Utah Governor Candidate’s Wife Strikes Plea Deal in Pot Case
SALT LAKE CITY (AP) — Hours after his wife pleaded guilty to misdemeanor pot-possession charges connected withtwo pounds of the drug found at their house, Utah’s Democratic candidate for governor is expected to talk about the need for a broader legalization of the drug for medical use to address the health issues his wife and others face.
The plea deal calls for a fine and probation rather than jail time for Donna Weinholtz, who was charged after postal workers found a small amount of pot she tried to mail to the couple’s home in California earlier this year.
Mike Weinholtz revealed the investigation during his party’s convention in April shortly after it began and said then he would push to legalize in Utah the medical marijuana his wife uses for chronic pain.
Growing Pains as California Counties License Growers
Many rural California communities have high expectations over the prospect of commercial cannabis cultivation, officially licensed by local authorities under provisions of the Medical Cannabis Regulation and Safety Act (MMRCA), which was passed by Sacramento last year. Humboldt County issued its first commercial cultivation licenses this summer. Now a less likely entry, Kern County in the conservative southern end of the Central Valley, has seen its first licenses. These were issued by the municipality of California City, where officials expressed some surprise at their own actions. “It’s a new industry for us. It kind of came and dropped in our laps,” city manager Tom Weil told Bakersfield’s KBAK. “It’s not something we were looking for.”
At least 15 cultivation sites in California City are to be granted permits, for starters. “We don’t have a lot of retail here,” said Weil. “But we expect with this business coming in that it will generate more jobs, more opportunity, more demand for retail.”
Election 2016: How Arkansas Screwed the Pooch
A medical marijuana initiative in Arkansas cleared two recent legal hurdles but still faces a tough race on Election Day.
And this time, legalization advocates have no one to blame but themselves: An internecine fight has made for bad blood between two pro-reform camps.
The result: Two competing measures on the ballot, confusing and seemingly splitting support in a state where the prohibition laws are among the harshest in the country.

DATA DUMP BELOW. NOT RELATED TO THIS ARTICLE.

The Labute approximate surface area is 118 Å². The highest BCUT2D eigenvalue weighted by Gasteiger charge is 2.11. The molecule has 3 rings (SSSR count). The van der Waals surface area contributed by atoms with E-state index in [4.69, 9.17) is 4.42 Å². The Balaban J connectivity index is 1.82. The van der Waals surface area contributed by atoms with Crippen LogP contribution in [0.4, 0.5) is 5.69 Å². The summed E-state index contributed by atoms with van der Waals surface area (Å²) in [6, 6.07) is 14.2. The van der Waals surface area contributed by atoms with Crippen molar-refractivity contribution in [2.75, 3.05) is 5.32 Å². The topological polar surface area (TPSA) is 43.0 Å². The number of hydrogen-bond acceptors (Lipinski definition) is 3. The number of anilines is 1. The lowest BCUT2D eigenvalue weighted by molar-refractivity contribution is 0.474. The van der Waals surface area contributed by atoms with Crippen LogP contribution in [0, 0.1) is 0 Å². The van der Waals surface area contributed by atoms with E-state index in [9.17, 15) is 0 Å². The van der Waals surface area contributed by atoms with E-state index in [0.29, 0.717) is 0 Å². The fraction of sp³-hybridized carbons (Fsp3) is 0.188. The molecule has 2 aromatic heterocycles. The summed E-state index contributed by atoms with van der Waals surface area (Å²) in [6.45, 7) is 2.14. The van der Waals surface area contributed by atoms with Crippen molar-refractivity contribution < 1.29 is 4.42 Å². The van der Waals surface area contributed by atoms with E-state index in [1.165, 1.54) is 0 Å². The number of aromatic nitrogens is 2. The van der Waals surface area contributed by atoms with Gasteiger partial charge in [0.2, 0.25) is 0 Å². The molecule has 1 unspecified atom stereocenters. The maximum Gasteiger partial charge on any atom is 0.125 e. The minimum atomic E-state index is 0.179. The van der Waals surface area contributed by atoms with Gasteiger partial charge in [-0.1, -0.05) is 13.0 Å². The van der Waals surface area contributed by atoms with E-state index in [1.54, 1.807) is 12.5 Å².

“We have been fighting for five years to get this passed,” Melissa Fults, the campaign director with Arkansans for Compassionate Care, told HIGH TIMES. Her organization is sponsoring the Arkansas Medical Cannabis Act, an initiative that was the first to qualify for the ballot—and had the promised support of the Marijuana Policy Project, which can funnel important money into a state race. “Prior to having two initiatives on the ballot we were looking at a huge win, and now we are struggling for a win.”
Maine: Governor’s New PSA Claims Legal Marijuana Will Kill Children and Pets
In a pathetic attempt to persuade voters to go against an initiative aimed at legalizing marijuana for recreational purposes, Maine Governor Paul LePage emerged last week with a deceptive new video that suggests legal weed will lead to a barrage of roadway deaths and even kill children.
“Question 1 is not just bad for Maine, it can be deadly,” LePage claimed, right before spouting off some nonsense about how legal marijuana has contributed to a dramatic increase in traffic-related fatalities all across Colorado.
LePage then went on to try to convince viewers that people who use marijuana have a greater chance of becoming strung out casualties of heroin addiction.
Major Rights Group Calls for Decriminalization of All Illicit Drugs
Since the federal government insists on treating American’s drug problem through incarceration rather than treatment, law enforcement agencies all across the nation are having a field day locking people up for drug possession every 25 seconds, a rate that surpasses arrests for all violent crime, according to the latest report from Human Rights Watch and the American Civil Liberties Union.
That means most days there are around 137,000 people sitting in jail because they were caught in possession of an illegal substance. The report finds that most of these folks, many of whom cannot afford bail, are being forced to reside in county jails while they wait, sometimes months, to appear before a judge to answer to the changes.
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